Alex Zolotarsky is clearly a man who lives by the mantra of ‘better to try and fail than regret never trying’. Although, so far, he hasn’t regretted a thing. And his adventurous attitude has taken him from Melbourne to Moscow and now to Seattle to work for one of the most recognisable companies on the planet, Amazon.
Born in Ukraine but migrating to Melbourne when he was young, Alex had been working as an associate in Herbert Smith Freehills’ Finance group for a couple of years when the opportunity arose to spend a year in Moscow.
This was immediately after the Herbert Smith and Freehills merger in 2012 and a range of overseas posts were on offer. He could have picked New York or London, but Alex wanted to leave his comfort zone. “Going to Russia at first was such a daunting experience,” he says. “Different language, different culture, different personalities, different climate, everything was just different.”
His background helped, however, as at least he could speak Russian. With characteristic brio, he threw himself into the experience and soon “fell in love with the town and the country”.
In Melbourne he’d been working in the finance practice and continued in a similar role in Moscow, but soon became aware the Australian and Russian ways of doing things are poles apart. “The deals were bigger, they were glossier,” he recalls. “It felt more like corporate deals at breakneck speeds, rather than banking deals. Something that would traditionally take a month or two in Melbourne could be done in a week or a matter of days over there.”
Fortunately, Alex’s grounding at Herbert Smith Freehills and his earlier role at ANZ as a paralegal assisting legal counsels gave him the tools to adapt, as well as an insight into the commercial perspectives of his job. “It helped me understand how clients worked, what was really important to them. Law is only one part of the job. Your advice should be pragmatic and relevant, but mostly you need to know your client and calibrate the risk profile to match your client’s needs.
“Herbert Smith Freehills does a great job of nurturing their lawyers and helping them to learn the skills they need, but also encouraging them to step up beyond their level,” he adds. “You have all these great resources around you, a wealth of knowledge that you can draw upon. When you’re in deep water, they show you the right way to swim out of it.”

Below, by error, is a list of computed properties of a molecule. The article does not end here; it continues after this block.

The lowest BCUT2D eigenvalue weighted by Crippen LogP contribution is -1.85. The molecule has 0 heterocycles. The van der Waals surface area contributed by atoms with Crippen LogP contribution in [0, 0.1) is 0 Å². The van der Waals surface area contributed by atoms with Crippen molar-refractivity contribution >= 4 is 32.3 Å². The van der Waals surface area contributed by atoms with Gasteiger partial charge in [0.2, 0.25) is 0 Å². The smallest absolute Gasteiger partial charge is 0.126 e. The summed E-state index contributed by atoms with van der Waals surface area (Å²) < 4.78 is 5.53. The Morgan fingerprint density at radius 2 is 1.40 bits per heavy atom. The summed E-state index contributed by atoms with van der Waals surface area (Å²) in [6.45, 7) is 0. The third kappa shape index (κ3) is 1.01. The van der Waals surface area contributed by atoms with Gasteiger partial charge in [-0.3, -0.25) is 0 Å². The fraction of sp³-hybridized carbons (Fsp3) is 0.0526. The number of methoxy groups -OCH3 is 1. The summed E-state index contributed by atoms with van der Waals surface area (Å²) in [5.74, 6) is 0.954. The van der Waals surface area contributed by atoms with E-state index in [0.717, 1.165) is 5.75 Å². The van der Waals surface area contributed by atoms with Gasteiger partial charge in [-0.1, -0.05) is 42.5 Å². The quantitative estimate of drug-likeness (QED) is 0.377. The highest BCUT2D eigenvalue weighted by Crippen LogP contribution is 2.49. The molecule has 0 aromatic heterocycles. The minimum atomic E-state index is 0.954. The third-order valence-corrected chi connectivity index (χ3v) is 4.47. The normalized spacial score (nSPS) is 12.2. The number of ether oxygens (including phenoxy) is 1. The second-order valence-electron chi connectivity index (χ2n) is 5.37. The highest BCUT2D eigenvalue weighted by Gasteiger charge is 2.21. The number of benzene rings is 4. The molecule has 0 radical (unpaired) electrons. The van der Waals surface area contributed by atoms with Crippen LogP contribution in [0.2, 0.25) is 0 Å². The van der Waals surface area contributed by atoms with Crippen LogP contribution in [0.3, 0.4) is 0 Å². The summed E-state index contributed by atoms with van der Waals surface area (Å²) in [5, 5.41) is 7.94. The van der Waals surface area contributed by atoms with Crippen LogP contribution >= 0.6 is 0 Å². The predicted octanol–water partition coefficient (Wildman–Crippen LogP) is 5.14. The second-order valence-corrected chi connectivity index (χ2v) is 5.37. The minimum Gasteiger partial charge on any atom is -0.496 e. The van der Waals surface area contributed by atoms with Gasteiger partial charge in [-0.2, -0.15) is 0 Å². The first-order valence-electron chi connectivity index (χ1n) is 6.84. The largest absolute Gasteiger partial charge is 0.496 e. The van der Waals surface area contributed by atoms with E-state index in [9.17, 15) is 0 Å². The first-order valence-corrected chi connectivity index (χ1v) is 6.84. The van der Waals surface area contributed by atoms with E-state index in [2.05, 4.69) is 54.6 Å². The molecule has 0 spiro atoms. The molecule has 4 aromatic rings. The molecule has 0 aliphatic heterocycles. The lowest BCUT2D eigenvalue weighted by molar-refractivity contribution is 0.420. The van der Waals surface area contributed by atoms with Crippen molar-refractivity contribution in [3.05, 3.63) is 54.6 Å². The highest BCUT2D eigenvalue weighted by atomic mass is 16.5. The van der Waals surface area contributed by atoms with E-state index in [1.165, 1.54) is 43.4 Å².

This may explain Alex’s most recent major plunge – over to the US to join global behemoth, Amazon. The tech giant contacted him at a fortuitous moment, just at the time he was contemplating an in-house role. It appealed to his “geeky side”, says the man who gained double degrees at Melbourne University – in law and computer science. “Being able to use my legal know-how in a company that’s very tech forward and on the cutting edge of technology was an opportunity I couldn’t miss.”
Again it meant learning a whole new way of working, as he was practising in a brand new jurisdiction and in a place where he didn’t know the laws. “It was a challenge”, he says, “but in a good way. It just proved to me that I could operate in any kind of legal field if I applied myself.”
He is also enjoying the change in structure and the responsibility this gives him. “I am doing this in-house where I get more decision-making power, the autonomy to put it all together and where people look to me for answers.” And the rewards are manifold, he believes, particularly the experience of seeing projects through from beginning to end, rather than simply advising on a specific part of a deal, as he was doing in finance practice.
There has been much speculation in the media recently about Amazon’s expansion plans into Australia, with the revelation that a fulfilment centre will be built in Brisbane, Sydney or Melbourne. At the moment Alex is working in a different team and so can’t confirm whether or not the company’s plans will see him heading home to Melbourne. “Time will tell,” is all he is able to say. In the meantime, though, he loves living right where he is. “Seattle is such an amazing place. Drive for 30 minutes and you end up in these lush green forests. Drive for 45 minutes more and you’re in world-class ski resorts. I feel like I’m in a National Geographic publication. It’s such raw, natural wilderness and it’s only 30 minutes away.”